Friday, January 29, 2010

Thoughts on Cheddar, Or On Making Things More Lively

We watched this video in my nutrition class the other day in the midst of a discussion about how our food choices are influenced by creative media and advertising.


(Sometimes you just need a little something to lighten things up…especially in high school in January)

Wednesday, January 27, 2010

Yes, I Still Attend High School Dances


On Friday night I sat on a hard plastic bleacher, sandwiched between my co-worker and former student, a wall of junior-high students in front of me, parents chatting behind.

This isn’t an unusual scene for me on any given weeknight or weekend.

This weekend was one of many times I have made myself presentable, left my husband for the evening, and paraded off to yet another school event to cheer and chat and show my students that I care about more than just their test grades, or their work ethic, or their ability to comprehend difficult passages and think critically.

“I don’t miss high school at all,” a former student mentioned to me as she sat and watched the basketball game.
“I don’t either,” I replied, without hesitation.
She turned, raised one eyebrow and chuckled.

It’s true. I don’t miss high school. I don’t miss the drama, or the chaos, or the uncertainty of relationships from one day to the next. And even though I live in high school forty hours a week, and some weeknights and several weekends, there is one crucial difference: I am outside the fishbowl, not swimming in circles in the midst of it.

And nowhere was I more aware of this than while watching a mass of high school students in rented tuxes and taffeta skirts awkwardly swing around a glossy dance floor.

I split my time throughout the night. I would sit for a while on the padded chair around the perimeter, observing awkward exchanges. Later I would cascade through the middle, chatting with students about the song choices, lip-syncing Taylor Swift’s fairy tale.

While watching the relatively synchronized movements to the latest hip-hop song (that quite frankly I had no idea how to dance to), another teacher and I determined that in all the hours of preparation, anticipation and execution associated with high school formals, there were a few brief moments of relaxed enjoyment back in high school, where we weren’t concerned how disjointed our dancing was, or who was paying attention to our awkward heel-walking gait. And in those moments, we weren’t concerned about acting all grown up; we were basking in our innocence.

By the end of the evening I was one of the only females who still had shoes on, and (along with the other staff members) one of the only people happy to see the DJ pack up his belongings. I was one of the first out of the parking lot, and was in sweatpants within three minutes of walking in the front door.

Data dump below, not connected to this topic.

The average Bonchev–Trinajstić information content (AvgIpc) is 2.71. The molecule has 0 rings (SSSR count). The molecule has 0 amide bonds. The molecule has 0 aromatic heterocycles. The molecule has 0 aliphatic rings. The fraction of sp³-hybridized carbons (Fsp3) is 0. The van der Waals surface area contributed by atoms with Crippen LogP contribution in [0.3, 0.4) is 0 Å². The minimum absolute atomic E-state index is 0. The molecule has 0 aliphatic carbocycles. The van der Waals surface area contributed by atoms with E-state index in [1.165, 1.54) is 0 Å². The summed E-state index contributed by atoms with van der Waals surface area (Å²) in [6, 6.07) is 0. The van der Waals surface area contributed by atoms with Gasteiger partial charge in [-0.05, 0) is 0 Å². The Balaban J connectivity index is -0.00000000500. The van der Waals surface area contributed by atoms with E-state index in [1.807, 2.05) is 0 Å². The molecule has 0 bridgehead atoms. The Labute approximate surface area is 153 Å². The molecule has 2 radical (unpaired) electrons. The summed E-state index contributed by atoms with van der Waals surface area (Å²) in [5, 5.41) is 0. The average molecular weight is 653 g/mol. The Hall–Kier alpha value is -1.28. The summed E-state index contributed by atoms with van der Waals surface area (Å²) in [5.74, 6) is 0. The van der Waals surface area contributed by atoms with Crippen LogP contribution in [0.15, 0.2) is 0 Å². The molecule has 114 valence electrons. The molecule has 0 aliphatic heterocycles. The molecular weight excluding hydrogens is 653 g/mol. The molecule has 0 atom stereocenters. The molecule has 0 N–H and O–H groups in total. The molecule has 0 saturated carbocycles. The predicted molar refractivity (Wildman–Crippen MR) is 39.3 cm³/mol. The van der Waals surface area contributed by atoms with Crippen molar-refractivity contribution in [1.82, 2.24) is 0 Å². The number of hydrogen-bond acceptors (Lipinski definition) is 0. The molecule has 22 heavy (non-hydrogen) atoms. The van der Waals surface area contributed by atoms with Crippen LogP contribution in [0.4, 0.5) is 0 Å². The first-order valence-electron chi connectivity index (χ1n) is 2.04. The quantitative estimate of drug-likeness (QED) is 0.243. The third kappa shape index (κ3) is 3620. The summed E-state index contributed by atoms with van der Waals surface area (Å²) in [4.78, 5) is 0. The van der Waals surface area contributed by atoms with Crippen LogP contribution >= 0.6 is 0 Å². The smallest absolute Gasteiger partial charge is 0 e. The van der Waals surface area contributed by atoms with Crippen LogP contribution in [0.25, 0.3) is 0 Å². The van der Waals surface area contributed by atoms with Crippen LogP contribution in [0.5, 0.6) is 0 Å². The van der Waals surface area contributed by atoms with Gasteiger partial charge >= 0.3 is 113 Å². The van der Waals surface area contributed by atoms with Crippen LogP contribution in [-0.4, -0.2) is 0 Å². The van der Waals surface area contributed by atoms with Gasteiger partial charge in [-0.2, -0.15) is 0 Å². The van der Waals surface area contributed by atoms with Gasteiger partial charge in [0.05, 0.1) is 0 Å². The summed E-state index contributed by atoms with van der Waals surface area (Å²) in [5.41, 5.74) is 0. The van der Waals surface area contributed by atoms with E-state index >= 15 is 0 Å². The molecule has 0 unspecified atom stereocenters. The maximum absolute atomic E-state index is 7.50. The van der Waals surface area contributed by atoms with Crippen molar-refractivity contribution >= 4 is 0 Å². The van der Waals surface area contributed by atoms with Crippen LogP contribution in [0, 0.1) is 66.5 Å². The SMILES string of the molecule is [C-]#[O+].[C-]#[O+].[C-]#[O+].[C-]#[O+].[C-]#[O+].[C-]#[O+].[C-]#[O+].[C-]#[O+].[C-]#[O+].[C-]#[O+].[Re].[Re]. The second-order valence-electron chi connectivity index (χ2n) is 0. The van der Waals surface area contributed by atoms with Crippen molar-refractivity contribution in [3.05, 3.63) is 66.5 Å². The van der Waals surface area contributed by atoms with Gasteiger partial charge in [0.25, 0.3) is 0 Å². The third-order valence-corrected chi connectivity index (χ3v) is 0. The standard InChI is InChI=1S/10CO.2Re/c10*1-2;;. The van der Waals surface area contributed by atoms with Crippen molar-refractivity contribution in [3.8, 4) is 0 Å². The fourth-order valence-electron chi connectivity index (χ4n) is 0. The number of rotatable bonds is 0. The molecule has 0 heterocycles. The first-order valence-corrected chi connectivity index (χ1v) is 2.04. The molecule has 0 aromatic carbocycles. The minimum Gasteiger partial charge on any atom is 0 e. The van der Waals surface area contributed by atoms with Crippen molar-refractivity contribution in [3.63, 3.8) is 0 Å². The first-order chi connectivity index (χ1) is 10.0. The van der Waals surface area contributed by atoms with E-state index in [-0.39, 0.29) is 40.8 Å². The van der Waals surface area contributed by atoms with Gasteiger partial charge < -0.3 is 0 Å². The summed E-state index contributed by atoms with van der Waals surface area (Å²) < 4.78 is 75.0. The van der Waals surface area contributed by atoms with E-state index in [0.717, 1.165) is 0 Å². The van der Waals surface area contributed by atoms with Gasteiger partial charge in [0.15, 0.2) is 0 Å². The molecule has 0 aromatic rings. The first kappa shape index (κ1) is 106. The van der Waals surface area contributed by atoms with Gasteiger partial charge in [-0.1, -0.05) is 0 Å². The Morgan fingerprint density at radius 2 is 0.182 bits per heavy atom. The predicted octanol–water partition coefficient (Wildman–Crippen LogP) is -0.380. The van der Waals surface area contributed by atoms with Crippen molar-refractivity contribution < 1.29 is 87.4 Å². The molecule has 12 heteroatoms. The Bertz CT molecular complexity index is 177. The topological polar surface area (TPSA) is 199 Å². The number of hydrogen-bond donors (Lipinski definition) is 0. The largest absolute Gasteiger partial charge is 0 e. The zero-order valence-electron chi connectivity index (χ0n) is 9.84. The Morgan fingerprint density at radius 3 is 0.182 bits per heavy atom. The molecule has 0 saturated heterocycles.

Because for all the thrill and innocence of swimming around the fish bowl, sometimes it’s plain old exhausting.

Monday, January 25, 2010

Fragments From Medical School: Mr. Migrating Fracture


In modern society there is less pressure to enter the profession of your parents and more encouragement to pursue your interests. I am a teacher, and both of my parents were in real estate. There was little expectation that I would enter the field, and it doesn’t appear that any of my siblings will either.

Despite the modern illusion that a child can dream and enter a profession of his or her choice, this is not always the case. My husband came to decide on medical school after migrating through a number of potential professions. Since entering medical school, he has met several students who weren’t offered the same time of exploration in considering other professions, but rather were nudged/shoved/pushed into the profession by their parents.

“So what do you think he would rather be doing?” I asked one of Curtis’s classmates, about a student, who has made it clear he would rather not become a physician.
“Astronomy” was the reply.
“So, how has he made it this far?” I asked, slightly shocked.
“He does just enough.”

It turns out that “just enough” applies not only with tests, but with clinical practice. They recounted stories of this student’s “migrating fracture”—an injury that locates itself strategically based on the skills required.

Delivering babies?

“Which sounds more convincing for a fractured wrist” he asked his classmates, having already wrapped his wrist in an injured fashion, “that I fell on the ice? Or that I fell skiing?”

Oh my.

And this injury has manifested itself in all kinds of ways to keep this student from having to practice any more than he has to.

Has this affected his review and evaluations? Probably. But more than anything it makes me sad that he has invested so many years in an education that he not only doesn’t care about, he avoids it at all costs.

When my husband got into medical school, we were really excited. It had been a long process, with a lot of work, and a lot of time, and a lot of sacrifices. Receiving his first white coat represented a chance at so many things.

Avoiding learning wasn’t one of them.

To hear about someone that makes those investments—curtailed as they are—in vain, with no hope or intention of making good use of them makes me sad. But it also reminds me of how blessed I am. I have a profession where I invest a lot of time and energy, and find much purpose and fulfillment in my work. Curtis, with all that he has put into his professional preparation, looks forward to the same.

But what does Mr. Migrating Fracture have to look forward to?

I hope he finds something that he wants, that is worth working for and investing in.

Life is too short.

Saturday, January 23, 2010

Fragments of Medical School: How Smart Were You?

Interesting discussions come up when you talk to people that are in school full time. Everything they do revolves around learning.


All the time.

Unsurprisingly, much of their conversation revolves around learning. This is not so difficult for me to participate in, as someone who makes a living trying to instruct, but sometimes discussing the progression of learning brings up odd conversations.